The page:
There are several key components that cosplayers tend to need for most costumes, and one of those components is a bodysuit. Bodysuits tend to pop up as the foundation to many designs – but they can also be added by the cosplayers themselves as a structural part of a costume that holds and affixes other textiles and/or armor pieces.
As such, developing a tried-and-true plan for crafting a bodysuit can help cut down on overall workload as well as streamline the process. To do this, plan to carve out some time (about a day or two!) to really delve into bodysuit pattern creation. The end result will be a solid bodysuit pattern that fits YOUR body and that may be reused time and time again as a key pattern in your cosplay arsenal.
Before we start, there are several ways to draft a bodysuit pattern. I have narrowed them down to my three favorites, ranked from easiest to hardest. Check them out:
Easy: Use a pre-existing garment to create a pattern.
While this method is the easiest, you will need to sacrifice a garment that fits you for the sake of creating your bodysuit pattern. The reason to do this versus buying a completely new bodysuit for each cosplay is that there will come a time when the bodysuit colors and patterns don’t exactly match anything on the market.
With this, you’ll end up with a sewing pattern that will allow for you to purchase the right fabrics for the resulting bodysuit you desire! Truly, it may be cheaper in the end to buy fabrics versus a new bodysuit for each cosplay, but the real benefit is in the accuracy for your cosplay.
First, find a FORM FITTING bodysuit – I recommend perusing Amazon for a bodysuit that has long sleeves and long legs. You want your final sewing pattern to include both, and you can omit legs/arms/etc as needed.
Cut the garment along the seamlines – typically at the sides, crotch, shoulders, and the back/underside of arms and legs. Flatten your pattern pieces on heavy cardstock and trace. Then, measure out 5/8” seamline allowance around every edge.
Don’t forget to label each piece! Now you have a drafted pattern of a bodysuit that has been proven to fit you, and you can use it time and time again with different fabrics as needed. You will always need to make sure the fabric choice for your bodysuit matches your original garment (4 way stretch means you need a 4 way stretch for all future garments made with this pattern) for a good fit.
Medium: Purchase a pattern and modify.
If you’re looking for something perhaps a little more fitted or with more pattern pieces, then purchasing a pattern like Yaya Han’s ultimate bodysuit pattern is the way to go. This pattern *may* fit you right out of the box, but in all likelihood, you’ll need to modify it at the lengthening/shortening cross cuts and/or make a mockup to see where other modifications need made.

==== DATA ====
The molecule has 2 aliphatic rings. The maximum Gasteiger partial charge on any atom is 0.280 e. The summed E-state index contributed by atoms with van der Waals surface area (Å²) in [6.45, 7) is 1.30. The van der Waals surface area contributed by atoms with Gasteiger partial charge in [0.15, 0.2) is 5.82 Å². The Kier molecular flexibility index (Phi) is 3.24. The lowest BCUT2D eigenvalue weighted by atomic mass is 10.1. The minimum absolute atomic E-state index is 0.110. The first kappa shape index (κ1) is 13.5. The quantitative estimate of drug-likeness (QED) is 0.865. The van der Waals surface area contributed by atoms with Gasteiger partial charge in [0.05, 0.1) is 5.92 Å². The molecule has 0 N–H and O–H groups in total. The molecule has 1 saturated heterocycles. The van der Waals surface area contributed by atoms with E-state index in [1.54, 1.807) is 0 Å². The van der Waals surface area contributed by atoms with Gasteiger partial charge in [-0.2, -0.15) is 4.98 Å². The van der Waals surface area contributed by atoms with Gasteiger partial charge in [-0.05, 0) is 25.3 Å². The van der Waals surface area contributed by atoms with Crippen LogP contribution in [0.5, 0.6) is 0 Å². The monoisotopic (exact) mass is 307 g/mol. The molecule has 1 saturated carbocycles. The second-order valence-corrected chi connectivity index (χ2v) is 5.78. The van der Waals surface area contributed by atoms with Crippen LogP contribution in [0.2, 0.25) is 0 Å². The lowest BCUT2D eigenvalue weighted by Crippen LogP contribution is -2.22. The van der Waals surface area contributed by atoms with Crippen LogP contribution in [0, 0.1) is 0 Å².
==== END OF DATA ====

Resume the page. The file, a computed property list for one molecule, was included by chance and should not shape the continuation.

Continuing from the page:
For this, always make sure to use your measurements, line those up with the guidelines on the packet to get your size, and then cut accordingly. Don’t just guess here!
Once you’ve made your mockup, try it on. For me, I could tell immediately that I’d need to add four inches to the length. The left image below is my mockup, the right is final and is clearly much longer in the torso.
Then, edit your original pattern accordingly and make a new mockup. While this does take some time and eats up quite a bit of fabric, the result will be well worth it, as your final pattern can then be used endlessly for all of your future bodysuit needs.
Hard: Duct Tape Pattern
This one is the most time consuming and perhaps difficult, but it is best for those with muscle undersuits or who want truly the most precise fit for their body shape. This can also be done for specific bodysuit styles that need special design cutouts, but then you will likely never reuse that style again.
You may have had experience with a Cling Wrap and Duct Tape pattern for various armor pieces before, but with this, you’ll end up covering the entirety of your body.
First, find a helper! You will absolutely need one to wrap and cut you out of the wrap.
Second, wrap your body in a layer of Cling Wrap. Then, lightly press a layer of Duct Tape over top, starting with a line down each future seam (the sides, middle front/back, the backs and undersides of arms, etc) to stabilize your form. Don’t pull the Duct Tape taught, as this can squish your body underneath and distort the future pattern. Instead, lay Duct Tape gently on top and cover every exposed section.
TIP: You can cover your entire torso, but you really only need to do one leg/arm, as this will just be mirrored for the other side!
Once you are covered, have your partner draw seamlines directly onto your Duct Tape with a Sharpee. Depending on the style of bodysuit you are creating, you can also draw design seamlines to be cut out and used exclusively for one bodysuit pattern/design.
After each seamline is drawn, have your partner gently cut along the lines. The blocks you cut out will become your new pattern pieces, but remember to flatten each piece onto cardstock and draw out your seam allowances.
In the end…
Choosing which method to use can depend on your skill/comfort level as well as your needs for the bodysuit. While the easiest method may be quick and simple, it does lack the capabilities for utilizing various fabric choices or even being the best fit. On the other hand, the most difficult options can be very time consuming and may only be used for one specific cosplay.
For me, I’ve found that modifying a pattern gives me a good fit and a resulting pattern that can be used endlessly, if only modified slightly for different design elements.